Quantitative Description of Solution Concentration The concentration of a solution measured in moles of solute per liter of solution. Molarity, M = moles U L of sol’n
Preparation of Molar Solutions Problem: How many grams of sodium chloride are needed to prepare 1.50 liters of 0.500 M NaCl solution? • Step #1: Ask “How Much?” (What volume to prepare?) • Step #2: Ask “How Strong?” (What molarity?) • Step #3: Ask “What does it weigh?” (Molar mass is?) 1.50 L 0.500 mol 58.44 g = 43.8 g 1 L 1 mol Place 43.8g NaCl(s) into a volumetric flask. Add enough water to make 1.50L of the solution.
TRY: Calculate the molarity of 11.85g potassium permanganate dissolved in enough water to make a 750.mL solution. M = moles U = (11.85g * 1mole/158g) L of sol’n 0.750L = 0.100M
TRY: Calculate the mass of sodium chloride needed for 175mL of a 0.500M solution. M = moles U L of sol’n 0.500M = x 0.175L , where x = 0.0875 moles NaCl 0.0875 moles NaCl 58.5g NaCl = 5.12g NaCl 1 mole NaCl
Calculate the concentration of all ions 0.25M CaCl2 0.25M 0.50M 0.25M CaCl2(s) Ca2+(aq) + 2Cl-(aq) 2M CrCl3 2M 6M 2M CrCl3(s) Cr3+(aq) + 3Cl-(aq)
TRY: What is the [Cl-] in solution made from 9.82g copper (II) chloride to make 600.mL of solution. 1st calculate [solute] M = moles U/L sol’n = (9.82g CuCl2 * 1mole/134.5g CuCl2) 0.600L = 0.122M Then write the dissociation equation CuCl2(s) Cu+2(aq) + 2Cl-(aq) Calculate [Cl-] 0.122M CuCl22 moles Cl- = 1 mole CuCl2 = 0.244M Cl-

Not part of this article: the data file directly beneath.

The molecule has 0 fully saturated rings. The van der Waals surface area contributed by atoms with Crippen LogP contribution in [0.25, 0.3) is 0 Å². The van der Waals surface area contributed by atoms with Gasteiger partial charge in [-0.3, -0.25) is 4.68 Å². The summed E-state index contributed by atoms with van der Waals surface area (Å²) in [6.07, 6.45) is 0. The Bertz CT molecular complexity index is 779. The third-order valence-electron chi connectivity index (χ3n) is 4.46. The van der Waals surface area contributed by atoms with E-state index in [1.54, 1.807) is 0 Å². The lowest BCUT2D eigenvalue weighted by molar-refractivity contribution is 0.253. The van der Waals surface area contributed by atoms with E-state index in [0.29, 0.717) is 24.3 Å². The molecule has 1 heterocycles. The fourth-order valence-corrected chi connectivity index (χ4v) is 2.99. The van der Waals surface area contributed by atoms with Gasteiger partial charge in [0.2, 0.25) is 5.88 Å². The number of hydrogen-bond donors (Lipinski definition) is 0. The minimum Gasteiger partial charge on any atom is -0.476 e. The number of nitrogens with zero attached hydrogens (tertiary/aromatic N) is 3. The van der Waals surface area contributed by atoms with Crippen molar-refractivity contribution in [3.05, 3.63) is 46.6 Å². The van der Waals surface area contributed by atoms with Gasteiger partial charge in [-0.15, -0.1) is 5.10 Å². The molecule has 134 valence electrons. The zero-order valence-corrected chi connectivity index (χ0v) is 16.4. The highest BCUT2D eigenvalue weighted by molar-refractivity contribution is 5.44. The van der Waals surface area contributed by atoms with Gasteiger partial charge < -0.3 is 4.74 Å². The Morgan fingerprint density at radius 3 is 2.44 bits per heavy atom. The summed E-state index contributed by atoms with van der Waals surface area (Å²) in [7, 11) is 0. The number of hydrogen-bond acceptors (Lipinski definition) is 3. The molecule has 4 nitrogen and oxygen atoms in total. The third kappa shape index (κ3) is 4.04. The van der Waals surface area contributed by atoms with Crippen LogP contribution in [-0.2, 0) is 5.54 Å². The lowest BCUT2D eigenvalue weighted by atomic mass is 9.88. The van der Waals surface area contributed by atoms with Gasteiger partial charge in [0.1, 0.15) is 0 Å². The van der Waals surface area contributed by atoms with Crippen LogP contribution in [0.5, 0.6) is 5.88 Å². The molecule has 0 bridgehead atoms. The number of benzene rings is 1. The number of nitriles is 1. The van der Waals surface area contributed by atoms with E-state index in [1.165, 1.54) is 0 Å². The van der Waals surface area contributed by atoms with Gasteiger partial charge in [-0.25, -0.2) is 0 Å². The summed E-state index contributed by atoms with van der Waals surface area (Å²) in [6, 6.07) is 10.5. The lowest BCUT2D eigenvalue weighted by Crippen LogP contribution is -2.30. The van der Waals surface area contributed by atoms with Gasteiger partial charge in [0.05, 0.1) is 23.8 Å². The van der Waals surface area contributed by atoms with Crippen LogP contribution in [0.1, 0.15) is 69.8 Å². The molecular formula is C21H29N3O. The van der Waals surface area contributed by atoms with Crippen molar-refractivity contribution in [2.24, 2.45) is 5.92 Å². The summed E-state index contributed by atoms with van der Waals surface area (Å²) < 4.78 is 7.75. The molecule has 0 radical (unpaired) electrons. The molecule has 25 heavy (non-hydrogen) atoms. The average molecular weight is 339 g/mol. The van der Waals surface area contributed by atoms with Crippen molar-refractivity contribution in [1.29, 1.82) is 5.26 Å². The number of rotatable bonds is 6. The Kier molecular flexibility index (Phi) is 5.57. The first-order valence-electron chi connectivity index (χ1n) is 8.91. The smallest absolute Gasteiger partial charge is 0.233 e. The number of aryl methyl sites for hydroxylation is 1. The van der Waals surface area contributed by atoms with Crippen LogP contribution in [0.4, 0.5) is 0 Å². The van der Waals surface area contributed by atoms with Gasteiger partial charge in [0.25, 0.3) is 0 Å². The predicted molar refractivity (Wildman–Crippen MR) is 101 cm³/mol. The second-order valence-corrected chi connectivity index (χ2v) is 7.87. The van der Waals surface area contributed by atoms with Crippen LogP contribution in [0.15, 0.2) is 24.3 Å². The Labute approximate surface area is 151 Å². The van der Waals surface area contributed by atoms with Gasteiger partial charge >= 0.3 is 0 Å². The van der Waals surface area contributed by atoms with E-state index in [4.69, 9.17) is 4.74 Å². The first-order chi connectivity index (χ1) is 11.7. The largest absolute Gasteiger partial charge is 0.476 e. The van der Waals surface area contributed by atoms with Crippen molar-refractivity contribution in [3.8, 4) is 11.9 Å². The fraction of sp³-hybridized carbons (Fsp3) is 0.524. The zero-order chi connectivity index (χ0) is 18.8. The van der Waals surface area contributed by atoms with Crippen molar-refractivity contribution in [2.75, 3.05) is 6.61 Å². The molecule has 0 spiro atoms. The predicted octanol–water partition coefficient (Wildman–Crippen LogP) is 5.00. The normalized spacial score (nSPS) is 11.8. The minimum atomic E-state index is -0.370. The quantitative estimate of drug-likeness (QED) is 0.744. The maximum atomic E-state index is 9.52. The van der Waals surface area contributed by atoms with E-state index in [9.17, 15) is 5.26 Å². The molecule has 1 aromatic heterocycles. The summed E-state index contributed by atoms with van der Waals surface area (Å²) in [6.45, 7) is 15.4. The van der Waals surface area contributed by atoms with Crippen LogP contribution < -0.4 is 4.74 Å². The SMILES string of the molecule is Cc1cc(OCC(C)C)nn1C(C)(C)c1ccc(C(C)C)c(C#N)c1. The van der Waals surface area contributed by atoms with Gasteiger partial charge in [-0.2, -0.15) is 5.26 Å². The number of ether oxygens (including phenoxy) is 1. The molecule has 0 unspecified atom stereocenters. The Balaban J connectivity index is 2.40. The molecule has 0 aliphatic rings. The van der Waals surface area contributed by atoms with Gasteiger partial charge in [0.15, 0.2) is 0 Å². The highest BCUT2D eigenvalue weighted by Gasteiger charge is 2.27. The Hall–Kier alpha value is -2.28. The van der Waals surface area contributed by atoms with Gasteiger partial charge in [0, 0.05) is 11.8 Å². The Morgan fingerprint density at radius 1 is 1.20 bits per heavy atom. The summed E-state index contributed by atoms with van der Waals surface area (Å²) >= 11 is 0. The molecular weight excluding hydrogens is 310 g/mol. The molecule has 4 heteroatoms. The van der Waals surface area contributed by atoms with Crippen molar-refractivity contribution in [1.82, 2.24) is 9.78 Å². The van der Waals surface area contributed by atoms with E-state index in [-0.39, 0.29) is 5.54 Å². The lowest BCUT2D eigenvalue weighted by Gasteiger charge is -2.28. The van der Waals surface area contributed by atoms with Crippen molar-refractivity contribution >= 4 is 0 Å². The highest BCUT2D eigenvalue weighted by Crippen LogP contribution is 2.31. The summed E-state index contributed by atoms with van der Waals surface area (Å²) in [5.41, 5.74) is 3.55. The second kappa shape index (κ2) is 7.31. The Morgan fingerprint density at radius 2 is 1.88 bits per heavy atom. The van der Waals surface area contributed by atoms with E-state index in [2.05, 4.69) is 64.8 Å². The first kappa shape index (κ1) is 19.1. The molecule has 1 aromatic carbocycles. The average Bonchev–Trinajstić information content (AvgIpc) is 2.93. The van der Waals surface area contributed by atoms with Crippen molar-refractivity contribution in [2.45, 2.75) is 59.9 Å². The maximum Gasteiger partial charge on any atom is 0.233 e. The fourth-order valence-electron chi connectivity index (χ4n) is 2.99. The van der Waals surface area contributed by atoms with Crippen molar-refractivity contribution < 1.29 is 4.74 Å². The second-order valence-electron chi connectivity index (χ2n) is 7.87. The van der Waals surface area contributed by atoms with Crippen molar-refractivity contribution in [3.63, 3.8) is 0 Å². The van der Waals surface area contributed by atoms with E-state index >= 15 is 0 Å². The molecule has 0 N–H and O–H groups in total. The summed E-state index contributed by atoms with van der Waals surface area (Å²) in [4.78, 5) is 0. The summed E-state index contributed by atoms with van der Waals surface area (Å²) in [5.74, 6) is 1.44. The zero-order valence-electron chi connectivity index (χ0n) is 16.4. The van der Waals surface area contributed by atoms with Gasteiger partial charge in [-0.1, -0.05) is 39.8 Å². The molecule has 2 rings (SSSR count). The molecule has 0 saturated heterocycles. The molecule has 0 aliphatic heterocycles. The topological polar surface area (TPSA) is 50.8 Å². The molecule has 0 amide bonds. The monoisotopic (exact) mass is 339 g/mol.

TRY:(a) What is the [SO4-2] when 48.05g iron (III) sulfate is mixed with enough water to make 800.mL of solution. (b) Find [Fe+3]. Fe2(SO4)3(s) 2Fe+3(aq) + 3SO4-2(aq) [ Fe2(SO4)3 ] = (48.05g Fe2(SO4)3* 1mole/400g Fe2(SO4)3) 0.800L = 0.150 M (a) [ SO4-2] = 0.150M Fe2(SO4)3 3 moles SO4-2 1 mole Fe2(SO4)3 = 0.450M SO4-2 (b) [ Fe+3] = 0.150M Fe2(SO4)3 2 moles Fe+3 1 mole Fe2(SO4)3 = 0.300M Fe+3
Serial Dilution It is not practical to keep solutions of many different concentrations on hand, so chemists prepare more dilute solutions from a more concentrated “stock” solution.
Dilution Adding water to get desired M M1V1 = M2V2 MstockVstock = MdiluteVdilute (moles/L)*(L) = (moles/L)*(L) moles = moles !!!!!! Calculate the volume of 11.6M HCl needed for 250mL of 3.0M HCl. (11.6 M)(Vstock ) = (3.0 M)(0.250 Liters) Vstock = (3.0 M)(0.250 Liters) 11.6 M Vstock = 0.065 L
Dilution Adding water to get desired M M1V1 = M2V2 How much 9.00M NaOH is needed to make 1200.mL of a 1.00M NaOH solution? (9.00 M)(Vstock ) = (1.00 M)(1200. mL) Vstock = (1.00 M)(1200. mL) 9.00 M Vstock = 133 mL